Blurred by smoke and putrid steam, eagles and flocks of ravens hover overhead and swoop down to feast on colonies of rats. On the ground, a solitary pig roots through household debris, its snout buried in discarded plastic and rotting cardboard. This unappealing ecosystem in Kyrgyzstan is not merely home to wild animals: the Bishkek municipal dump, deemed a health hazard by ecologists, is also work site for human scavengers, mostly economic migrants from rural parts of Kyrgyzstan.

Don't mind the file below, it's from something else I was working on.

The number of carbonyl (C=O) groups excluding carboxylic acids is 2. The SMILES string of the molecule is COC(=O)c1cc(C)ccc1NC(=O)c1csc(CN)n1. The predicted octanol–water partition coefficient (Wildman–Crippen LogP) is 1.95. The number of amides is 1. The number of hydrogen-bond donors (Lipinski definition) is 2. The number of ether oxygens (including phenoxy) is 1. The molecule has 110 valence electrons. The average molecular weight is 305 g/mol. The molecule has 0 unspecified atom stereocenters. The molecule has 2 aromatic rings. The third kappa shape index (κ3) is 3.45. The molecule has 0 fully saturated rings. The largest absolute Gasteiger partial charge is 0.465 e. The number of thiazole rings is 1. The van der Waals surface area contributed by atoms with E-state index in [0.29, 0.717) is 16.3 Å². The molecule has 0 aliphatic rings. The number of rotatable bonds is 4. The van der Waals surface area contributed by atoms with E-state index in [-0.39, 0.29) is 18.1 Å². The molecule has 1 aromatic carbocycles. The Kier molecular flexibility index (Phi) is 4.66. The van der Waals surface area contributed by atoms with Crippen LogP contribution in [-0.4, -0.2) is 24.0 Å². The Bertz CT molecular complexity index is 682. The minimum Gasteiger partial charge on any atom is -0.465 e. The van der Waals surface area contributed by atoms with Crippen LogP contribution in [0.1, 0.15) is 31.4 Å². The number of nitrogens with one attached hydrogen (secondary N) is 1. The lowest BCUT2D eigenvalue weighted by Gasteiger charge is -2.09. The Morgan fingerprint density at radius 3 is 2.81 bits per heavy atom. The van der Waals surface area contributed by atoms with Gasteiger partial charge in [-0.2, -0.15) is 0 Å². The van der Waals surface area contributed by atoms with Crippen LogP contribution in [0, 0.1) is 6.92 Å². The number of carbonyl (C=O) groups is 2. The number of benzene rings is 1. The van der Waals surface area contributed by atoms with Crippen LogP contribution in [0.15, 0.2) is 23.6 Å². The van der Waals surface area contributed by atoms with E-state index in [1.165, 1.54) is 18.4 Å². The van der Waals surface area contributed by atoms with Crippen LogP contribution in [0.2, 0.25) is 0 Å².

Single parent Aizat Isabekova and her four children one day recently could be seen sifting through the discarded bits of food and dead animals looking for plastic bottles to recycle. A migrant from southern Jalal-Abad Province, she has been living on the outskirts of Bishkek in informal accommodation for over two years. “You get used to it,” she says of the plumes of smoke that rise out of the rubbish mounds even in winter. “I can’t find work this profitable in the city.”
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Chris Rickleton is a Bishkek-based journalist.